Bravo’s new series To Rome for Love is the latest reality show that showcases middle-aged women who have had bad luck in romance—but it has a twist. The premise of the show is based on the stereotype that Italian men love Black women, and professional love guru Diann Valentine takes lovelorn Black women to Italy in search of love. And we get to tag along to a swanky, fully furnished villa for five weeks to see whether this show dispels or proves this age-old tale.
All of the women on the show are absolutely gorgeous. And it is significant to see that all of the women on the show have darker complexions. This kind of representation helps to develop the notions of what is desirable. The show begins with the cast of Black women acknowledging the stereotypes that surround them and us as a whole. They highlight issues such as being seen as too outspoken in the way that it often incorrectly translates to being “ghetto and rude.”
The women seem excited to get away from the States and experience a new caliber of man—ones who find them sultry, new, and exciting. However, the show in the first few episodes misses the opportunity to address an underlying current of fetishism. The age-old myth of Italian men loving Black women has been a trope in the media, like the classic story of A Bronx Tale, and somehow this trope has stuck around. But To Rome with Love narrowly avoids taking the conversation there. On the show the women appear to be having a good time. Some of the housemates are more proper than others. And some are super thirsty and excited to be out of the house and overseas, away from their children, and on dates.
The age-old myth of Italian men loving Black women has been a trope that has stuck around.
Featured on the cast is Gina Neely, a newly divorced cooking-show personality who built a brand on being in a power couple with her ex. And there’s the usual array of Bravo characters: the seemingly promiscuous character caught smooching a new Italian every episode (Shay), a Jesus freak who prays at every opportunity (Mercedes), the diva (Ashley), and, worst of all, the “sad, hopeless big girl” (Nakita).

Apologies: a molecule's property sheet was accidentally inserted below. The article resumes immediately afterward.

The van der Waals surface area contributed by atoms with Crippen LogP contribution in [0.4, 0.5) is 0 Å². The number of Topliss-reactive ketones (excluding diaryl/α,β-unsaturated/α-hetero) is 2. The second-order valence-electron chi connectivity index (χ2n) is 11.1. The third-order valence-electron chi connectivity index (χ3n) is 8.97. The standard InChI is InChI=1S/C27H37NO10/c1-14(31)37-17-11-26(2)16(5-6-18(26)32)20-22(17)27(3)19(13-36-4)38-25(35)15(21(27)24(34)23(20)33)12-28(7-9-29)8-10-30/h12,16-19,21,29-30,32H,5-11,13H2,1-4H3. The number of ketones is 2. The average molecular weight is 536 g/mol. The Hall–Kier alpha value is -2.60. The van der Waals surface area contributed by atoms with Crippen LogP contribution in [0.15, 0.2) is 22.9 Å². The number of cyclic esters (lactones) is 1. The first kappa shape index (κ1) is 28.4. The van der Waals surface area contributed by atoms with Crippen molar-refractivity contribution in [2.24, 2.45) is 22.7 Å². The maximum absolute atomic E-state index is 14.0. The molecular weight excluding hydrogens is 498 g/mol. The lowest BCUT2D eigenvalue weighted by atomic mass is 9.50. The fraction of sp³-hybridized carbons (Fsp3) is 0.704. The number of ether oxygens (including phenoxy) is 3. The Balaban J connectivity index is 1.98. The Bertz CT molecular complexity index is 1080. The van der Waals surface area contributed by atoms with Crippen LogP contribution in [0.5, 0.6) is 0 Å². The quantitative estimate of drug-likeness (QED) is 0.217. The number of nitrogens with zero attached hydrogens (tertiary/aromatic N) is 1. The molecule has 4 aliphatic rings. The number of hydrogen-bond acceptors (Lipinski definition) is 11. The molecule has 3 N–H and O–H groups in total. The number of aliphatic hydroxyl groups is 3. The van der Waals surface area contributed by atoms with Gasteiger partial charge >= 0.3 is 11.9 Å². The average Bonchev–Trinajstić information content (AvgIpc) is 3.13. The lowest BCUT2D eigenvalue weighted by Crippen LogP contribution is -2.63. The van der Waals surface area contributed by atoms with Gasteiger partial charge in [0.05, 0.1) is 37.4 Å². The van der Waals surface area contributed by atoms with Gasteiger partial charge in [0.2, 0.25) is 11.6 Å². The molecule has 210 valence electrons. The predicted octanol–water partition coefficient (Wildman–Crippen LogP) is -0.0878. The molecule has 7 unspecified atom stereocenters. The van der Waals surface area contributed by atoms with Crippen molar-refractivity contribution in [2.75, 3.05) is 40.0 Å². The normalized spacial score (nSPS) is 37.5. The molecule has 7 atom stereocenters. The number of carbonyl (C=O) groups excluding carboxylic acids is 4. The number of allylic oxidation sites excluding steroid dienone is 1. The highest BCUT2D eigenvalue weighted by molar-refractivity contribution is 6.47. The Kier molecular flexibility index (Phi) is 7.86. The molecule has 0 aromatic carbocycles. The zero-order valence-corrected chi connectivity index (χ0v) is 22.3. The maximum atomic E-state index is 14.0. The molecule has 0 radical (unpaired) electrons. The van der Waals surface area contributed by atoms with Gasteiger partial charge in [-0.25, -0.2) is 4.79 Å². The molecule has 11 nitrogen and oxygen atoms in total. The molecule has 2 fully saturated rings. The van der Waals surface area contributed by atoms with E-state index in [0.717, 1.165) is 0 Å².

Though this show can feel like another cookie-cutter reality show, there’s a self-help vibe when Diann speaks about this being a journey of self-discovery and self-acceptance. In the first episode, we see Nakita has sadly fallen into the trap of being depicted as the sad fat girl. She has a small breakdown, lamenting through tears that she gave her ex all her “good skinny years.” This is problematic for obvious reasons but sad because it feels like a missed opportunity to show how fat women can believe they deserve love instead of treating fatness as a quality that makes women lose their swag. But this scene showed us how the other women rallied around Nakita, encouraging her to cry it out and to affirm that she deserves better. “And look at all these men tonight who looked at you as a beautiful woman,” Gina said to Nakita.
On the bright side, this scene offered something else in seeing this character’s humanity, even though I disagree with the source of her pain being that she is fat. It was interesting to see the persona of a “strong Black woman” shed on reality TV, and to see the women try to rebuild one another.
Along with the adventures of the heroines in this program, audiences also get to see the beauty of Italy. Whether these women find long-lasting love in five weeks is less important to me than the fact they have an opportunity to experience another part of the world. And I will watch to see how they all grow and change by the end.